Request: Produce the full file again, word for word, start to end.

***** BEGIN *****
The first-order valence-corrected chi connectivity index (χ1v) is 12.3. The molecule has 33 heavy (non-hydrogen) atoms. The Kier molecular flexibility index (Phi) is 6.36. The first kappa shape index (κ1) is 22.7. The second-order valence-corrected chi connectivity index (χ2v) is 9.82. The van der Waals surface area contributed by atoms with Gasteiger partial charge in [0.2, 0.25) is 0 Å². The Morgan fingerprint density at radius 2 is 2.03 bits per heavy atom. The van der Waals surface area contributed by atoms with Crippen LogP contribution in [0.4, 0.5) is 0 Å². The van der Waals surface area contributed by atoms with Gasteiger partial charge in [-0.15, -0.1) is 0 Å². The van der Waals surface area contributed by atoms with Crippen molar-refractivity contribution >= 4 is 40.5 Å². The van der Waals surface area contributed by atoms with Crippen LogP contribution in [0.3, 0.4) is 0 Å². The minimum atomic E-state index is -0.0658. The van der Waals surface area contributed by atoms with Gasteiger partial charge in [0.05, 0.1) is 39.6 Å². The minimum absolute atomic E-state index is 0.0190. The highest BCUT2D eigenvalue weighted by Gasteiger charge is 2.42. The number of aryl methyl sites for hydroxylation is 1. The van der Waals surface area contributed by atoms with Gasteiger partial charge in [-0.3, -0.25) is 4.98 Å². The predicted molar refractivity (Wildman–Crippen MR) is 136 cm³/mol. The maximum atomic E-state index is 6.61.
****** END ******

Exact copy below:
The first-order valence-corrected chi connectivity index (χ1v) is 12.3. The molecule has 33 heavy (non-hydrogen) atoms. The Kier molecular flexibility index (Phi) is 6.36. The first kappa shape index (κ1) is 22.7. The second-order valence-corrected chi connectivity index (χ2v) is 9.82. The van der Waals surface area contributed by atoms with Gasteiger partial charge in [0.2, 0.25) is 0 Å². The Morgan fingerprint density at radius 2 is 2.03 bits per heavy atom. The van der Waals surface area contributed by atoms with Crippen LogP contribution in [0.4, 0.5) is 0 Å². The van der Waals surface area contributed by atoms with Gasteiger partial charge in [-0.15, -0.1) is 0 Å². The van der Waals surface area contributed by atoms with Crippen molar-refractivity contribution >= 4 is 40.5 Å². The van der Waals surface area contributed by atoms with Crippen LogP contribution in [0.3, 0.4) is 0 Å². The minimum atomic E-state index is -0.0658. The van der Waals surface area contributed by atoms with Gasteiger partial charge in [0.05, 0.1) is 39.6 Å². The minimum absolute atomic E-state index is 0.0190. The highest BCUT2D eigenvalue weighted by Gasteiger charge is 2.42. The number of aryl methyl sites for hydroxylation is 1. The van der Waals surface area contributed by atoms with Gasteiger partial charge in [-0.3, -0.25) is 4.98 Å². The predicted molar refractivity (Wildman–Crippen MR) is 136 cm³/mol. The maximum atomic E-state index is 6.61.